If now isn't the right time, when will be?
Written on the 18 July 2019 by Wayne Spindler
Have you heard about the latest changes that will positively affect you getting a home loan?
If you have a home or investment property loan that you'd like to refinance, or have contemplated applying for one or both, as the old cliché goes, now has never been a better time to get things underway.
With recent interest rate reductions and an update to APRA's guidance to lenders on their serviceability assessments, the stars have realigned towards borrowers and improved their potential borrowing capacity.
No doubt you have read or heard about the RBA's reduction of the cash rate to 1.00% over the last two months, with lenders passing on all of the first rate cut and part of the second to varying degrees (although some are not actually passing it on for another week or two, but that is a different story).
Hit me with the numbers?
What has received less publicity however, and what you may not have heard is that APRA has revised its guidelines to lenders and no longer requires them to assess home loan applications using a minimum interest rate of at least 7.00%, with many using 7.25% and some as high as 8.00%. Instead, lenders can now set their own "floor rate" and apply a "buffer" of at least 2.50% above the loan's actual interest rate. ANZ were one of the first to announce they would implement the change from 15 July, with a floor rate of 5.50% and 2.50%. Westpac (and its associates) quickly followed with a reduction to 5.75% and 2.50%, with their changes commencing on 16 July. MyState reduced theirs to 6.20% and 2.50% and most other lenders also expected to announce changes over the coming days it is a competitive market after all. Auswide, who actually dropped to 7.00% some time ago, are expected to match these changes over the coming days.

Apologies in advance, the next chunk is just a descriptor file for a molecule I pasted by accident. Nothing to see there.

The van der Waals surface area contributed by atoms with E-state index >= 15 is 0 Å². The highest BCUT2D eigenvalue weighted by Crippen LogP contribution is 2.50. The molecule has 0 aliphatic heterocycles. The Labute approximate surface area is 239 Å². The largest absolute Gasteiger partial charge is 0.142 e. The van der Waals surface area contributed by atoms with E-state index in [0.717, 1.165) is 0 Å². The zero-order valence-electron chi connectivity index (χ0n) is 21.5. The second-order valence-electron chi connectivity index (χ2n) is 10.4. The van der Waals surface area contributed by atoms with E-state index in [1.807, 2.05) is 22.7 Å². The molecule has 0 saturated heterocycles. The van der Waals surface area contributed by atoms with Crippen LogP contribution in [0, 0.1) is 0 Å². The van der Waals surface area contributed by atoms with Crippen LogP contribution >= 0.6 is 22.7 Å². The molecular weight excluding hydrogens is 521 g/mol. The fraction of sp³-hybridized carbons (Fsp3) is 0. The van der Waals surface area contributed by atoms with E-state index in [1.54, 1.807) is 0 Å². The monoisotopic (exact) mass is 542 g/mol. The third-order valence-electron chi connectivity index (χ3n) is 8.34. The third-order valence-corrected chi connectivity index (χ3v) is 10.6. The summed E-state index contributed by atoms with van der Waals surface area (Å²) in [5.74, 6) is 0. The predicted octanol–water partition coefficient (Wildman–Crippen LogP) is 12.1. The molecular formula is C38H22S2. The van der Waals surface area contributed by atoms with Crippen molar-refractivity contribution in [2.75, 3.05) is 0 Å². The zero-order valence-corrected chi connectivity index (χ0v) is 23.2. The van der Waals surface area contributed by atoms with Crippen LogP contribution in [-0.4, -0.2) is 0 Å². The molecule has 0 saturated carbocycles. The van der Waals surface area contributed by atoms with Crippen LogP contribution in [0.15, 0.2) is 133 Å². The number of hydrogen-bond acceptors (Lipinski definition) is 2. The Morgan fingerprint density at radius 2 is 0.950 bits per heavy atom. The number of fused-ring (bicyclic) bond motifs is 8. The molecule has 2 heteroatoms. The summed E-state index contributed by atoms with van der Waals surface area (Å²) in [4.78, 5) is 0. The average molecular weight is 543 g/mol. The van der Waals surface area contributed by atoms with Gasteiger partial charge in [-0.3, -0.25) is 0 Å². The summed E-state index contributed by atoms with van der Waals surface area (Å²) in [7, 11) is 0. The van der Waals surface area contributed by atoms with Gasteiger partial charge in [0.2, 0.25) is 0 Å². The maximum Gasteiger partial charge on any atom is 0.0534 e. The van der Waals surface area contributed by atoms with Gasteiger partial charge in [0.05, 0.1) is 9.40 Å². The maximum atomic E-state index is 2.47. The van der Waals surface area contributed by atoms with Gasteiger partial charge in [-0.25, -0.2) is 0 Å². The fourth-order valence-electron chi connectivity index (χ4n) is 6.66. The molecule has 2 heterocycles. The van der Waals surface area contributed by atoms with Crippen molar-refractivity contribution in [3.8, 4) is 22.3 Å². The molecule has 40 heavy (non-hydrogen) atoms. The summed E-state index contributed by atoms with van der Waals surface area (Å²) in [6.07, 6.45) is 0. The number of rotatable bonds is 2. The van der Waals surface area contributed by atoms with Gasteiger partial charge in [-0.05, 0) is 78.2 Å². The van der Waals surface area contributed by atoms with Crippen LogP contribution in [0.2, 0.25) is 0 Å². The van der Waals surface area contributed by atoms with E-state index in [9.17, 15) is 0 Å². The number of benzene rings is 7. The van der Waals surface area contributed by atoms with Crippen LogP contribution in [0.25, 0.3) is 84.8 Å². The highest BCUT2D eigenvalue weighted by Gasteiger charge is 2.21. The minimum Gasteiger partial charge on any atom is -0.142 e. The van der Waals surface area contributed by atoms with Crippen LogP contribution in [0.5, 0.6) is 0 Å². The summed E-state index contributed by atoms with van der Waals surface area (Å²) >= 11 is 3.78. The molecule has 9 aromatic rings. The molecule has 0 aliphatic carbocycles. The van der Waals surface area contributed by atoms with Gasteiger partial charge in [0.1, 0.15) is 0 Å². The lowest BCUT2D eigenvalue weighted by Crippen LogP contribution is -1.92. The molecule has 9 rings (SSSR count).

What else do I need to know?
All this does not necessarily mean that an application is automatically assessed at 5.50% or at 5.70%. Where the proposed loan (or an existing loan not being refinanced) has a rate above 3.00% (with ANZ for example) or 3.20% (with Westpac) the buffer rate applies so, if the actual rate is 3.50% then a higher rate would be used. This gets even more complicated when a fixed rate is involved as the "revert rate" (the rate that might be applied when the fixed rate ends) may also have to be considered. Westpac gave some examples of how their floor rate might still be as high as 7.23%!
What's in it for me?
What it does mean for home owners and investors is that owner occupied rates can be as low as 2.99% (provided you meet the product and lending requirements of the lender in question) and borrowing capacity has increased, making it easier to meet a lender's servicing requirements, which can be even better news for people with more than one loan what once was assessed at 7.25% may now be assessed at something closer to 6.20%.
How can I get up to speed and act on this?
If there are things that I've mentioned in this article that you didn't know, it reiterates the need to talk to your broker about your home loan as he/she should be across the various changes, especially in regards to servicing and capacity, and should be able to explain how they might impact on you and the possible benefits of refinancing or applying for a home loan now rather than later.
After all, your broker should be recommending a loan that is not unsuitable for you, and one that meets your current needs and objectives. This may not necessarily be the one with the lowest interest rate as this may not actually be the most suitable loan for you; there are a number of factors to consider when selecting and recommending a loan, which is why your broker is a key part of this process.
If you have any questions and would like some simple, easy to understand answers, please reach out to me on 1300 665 906.
Article written by Wayne Spindler - Senior Home Loan Specialist at Fox Finance Group
Author: Wayne Spindler
About: Senior Home Loan Specialist